I am among the foot-tight, the jiggy-challenged. When I dance, Elaine from "Seinfeld" laughs. 

      Three-time Emmy-winning choreographer Marguerite Derricks claims she can make a dancer out of anyone. She transformed scrawny Mike Myers into a funky superstud in both "Austin Powers" flicks, set gawky John Lithgow tapping and swinging in TV's "3rd Rock From the Sun" and taught brawny Arnold Schwarzenegger how to tango in "Junior."

      Recently she agreed to put her theory to its toughest test, granting me a half-hour choreographical emergency session at her dance studio in the San Fernando Valley. Here she has gathered four distractingly attractive female backup dancers, aged 18 to 21, to assist in my tutelage. Hotties like this never looked at me in high school. 

      Come to think of it, they're not looking at me now.

      "There should always be an even number of girls," Derricks explains. "It just looks better." Two of the four, Jennifer Hamilton and Shealan Spencer, danced in the last "Austin Powers" film. This imparts a measure of credibility and (for me) pressure when Derricks runs us through a compendium of go-go moves from the series. Would I prove sufficiently shagadelic?

      Quincy Jones' "Soul Bossa Nova," the Austin Powers theme, thunders over the hardwood floor as I receive my first set of instructions. They make perfect sense to my brain but my body is as confused as a Backstreet Boy in philosophy class. I am proving especially inept at the skill of "popping" (throwing the chest out while pumping the arms). There are people who have been dead two weeks with less stiffness than I present.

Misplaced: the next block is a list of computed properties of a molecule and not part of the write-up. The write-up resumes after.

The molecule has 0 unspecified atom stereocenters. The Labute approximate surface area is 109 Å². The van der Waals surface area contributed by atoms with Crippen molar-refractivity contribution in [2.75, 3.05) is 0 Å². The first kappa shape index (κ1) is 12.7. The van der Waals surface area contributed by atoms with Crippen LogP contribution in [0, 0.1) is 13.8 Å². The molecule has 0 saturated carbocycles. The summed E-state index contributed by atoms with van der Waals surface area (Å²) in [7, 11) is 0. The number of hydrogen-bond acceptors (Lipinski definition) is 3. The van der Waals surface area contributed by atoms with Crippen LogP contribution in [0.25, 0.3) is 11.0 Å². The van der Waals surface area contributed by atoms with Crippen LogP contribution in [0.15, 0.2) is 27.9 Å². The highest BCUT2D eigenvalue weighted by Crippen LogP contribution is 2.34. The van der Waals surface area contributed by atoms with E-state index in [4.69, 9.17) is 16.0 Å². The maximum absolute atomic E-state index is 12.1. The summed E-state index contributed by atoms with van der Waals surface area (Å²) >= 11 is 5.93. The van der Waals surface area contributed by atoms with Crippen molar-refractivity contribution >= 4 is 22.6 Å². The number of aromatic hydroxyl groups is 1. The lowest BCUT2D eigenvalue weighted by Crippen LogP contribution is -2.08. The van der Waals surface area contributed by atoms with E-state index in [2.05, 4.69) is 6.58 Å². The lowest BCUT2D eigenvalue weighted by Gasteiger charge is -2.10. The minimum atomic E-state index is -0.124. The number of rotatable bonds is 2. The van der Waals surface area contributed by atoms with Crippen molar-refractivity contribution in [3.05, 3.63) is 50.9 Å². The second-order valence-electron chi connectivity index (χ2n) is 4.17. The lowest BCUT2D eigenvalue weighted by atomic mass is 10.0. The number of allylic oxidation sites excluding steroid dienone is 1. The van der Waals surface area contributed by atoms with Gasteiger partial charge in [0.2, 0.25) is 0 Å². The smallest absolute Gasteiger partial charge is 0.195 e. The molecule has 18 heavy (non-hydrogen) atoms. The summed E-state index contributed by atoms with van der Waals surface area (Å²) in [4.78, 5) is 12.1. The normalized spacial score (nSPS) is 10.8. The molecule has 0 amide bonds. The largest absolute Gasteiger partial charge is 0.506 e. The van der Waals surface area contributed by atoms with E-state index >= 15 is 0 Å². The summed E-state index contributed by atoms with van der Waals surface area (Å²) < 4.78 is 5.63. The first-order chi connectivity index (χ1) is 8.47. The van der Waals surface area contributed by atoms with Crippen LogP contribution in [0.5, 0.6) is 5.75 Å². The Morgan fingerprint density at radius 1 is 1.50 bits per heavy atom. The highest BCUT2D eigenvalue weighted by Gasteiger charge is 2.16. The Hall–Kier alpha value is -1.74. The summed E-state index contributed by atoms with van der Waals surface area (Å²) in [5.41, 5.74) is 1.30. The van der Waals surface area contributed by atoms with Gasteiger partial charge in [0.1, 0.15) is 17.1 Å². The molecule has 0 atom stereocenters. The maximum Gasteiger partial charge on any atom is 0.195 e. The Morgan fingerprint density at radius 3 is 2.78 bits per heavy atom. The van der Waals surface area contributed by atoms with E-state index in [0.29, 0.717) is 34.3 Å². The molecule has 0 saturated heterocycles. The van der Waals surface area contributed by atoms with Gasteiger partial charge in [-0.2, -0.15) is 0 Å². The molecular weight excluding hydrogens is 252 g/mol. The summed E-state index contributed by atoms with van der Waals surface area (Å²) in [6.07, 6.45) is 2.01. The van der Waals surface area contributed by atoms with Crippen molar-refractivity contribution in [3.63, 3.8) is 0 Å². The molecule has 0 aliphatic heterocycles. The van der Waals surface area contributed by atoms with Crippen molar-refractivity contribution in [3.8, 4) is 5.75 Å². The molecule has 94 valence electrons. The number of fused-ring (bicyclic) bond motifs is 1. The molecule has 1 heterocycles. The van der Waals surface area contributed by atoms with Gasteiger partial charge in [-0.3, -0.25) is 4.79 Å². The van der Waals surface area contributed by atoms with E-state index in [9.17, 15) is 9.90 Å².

"Don't worry, you'll get it," Derricks promises.

      Not helping me are a pair of black flare pants I purchased as many sizes as years ago -- I believe along with my Deee-Lite album. The girls giggle, a sound I am not accustomed to while fully clothed.

      Next is something called the "butt wind." The rump gyrates clockwise while the hand turns similarly behind it. My gyrating is counterclockwise at first, but after three ass-backwards attempts I correct myself and begin showing definite butt-winding potential. Too bad this is not a move that can be busted out on a dancefloor without sending one's heterosexual partner shrieking toward the exit.

      The "jerk circle" is way less awesome than it sounds. It involves the girls ringing around me while Derricks for some reason yells out "Jerk! Jerk! Jerk!" in time to the beat (similar to an actual experience I had in third grade). Derricks instructs me to "freestyle" in the center of the jerk circle, apparently expecting me to access some vast personal library of moves I feel comfortable doing. 

      Let's see, there's the YMCA letters and ... 

      Well, that's pretty much it. I just sway back and forth, my lower lip in the embarrassing grip of a white man's overbite, that genetically unavoidable facial tic that occurs whenever one of my kind approaches the boundary of his funkiness. The giggling continues. I'm riding the little yellow bus home from dance class today.

      We repeat the entire routine a couple more times. I get the basic moves, but not the feeling or the fluidity. Deney Terrio's legacy is in no danger.

      "OK, good," Derricks declares when my 30 minutes is up. "You're a dancer now!" She hugs me before darting off to a meeting. Not wanting to break choreographic protocol, I make sure to thoroughly hug each of my gorgeous backup dancers, too.

      I don't know if I'm really a dancer, but I do know I'd like to do more columns like this. 


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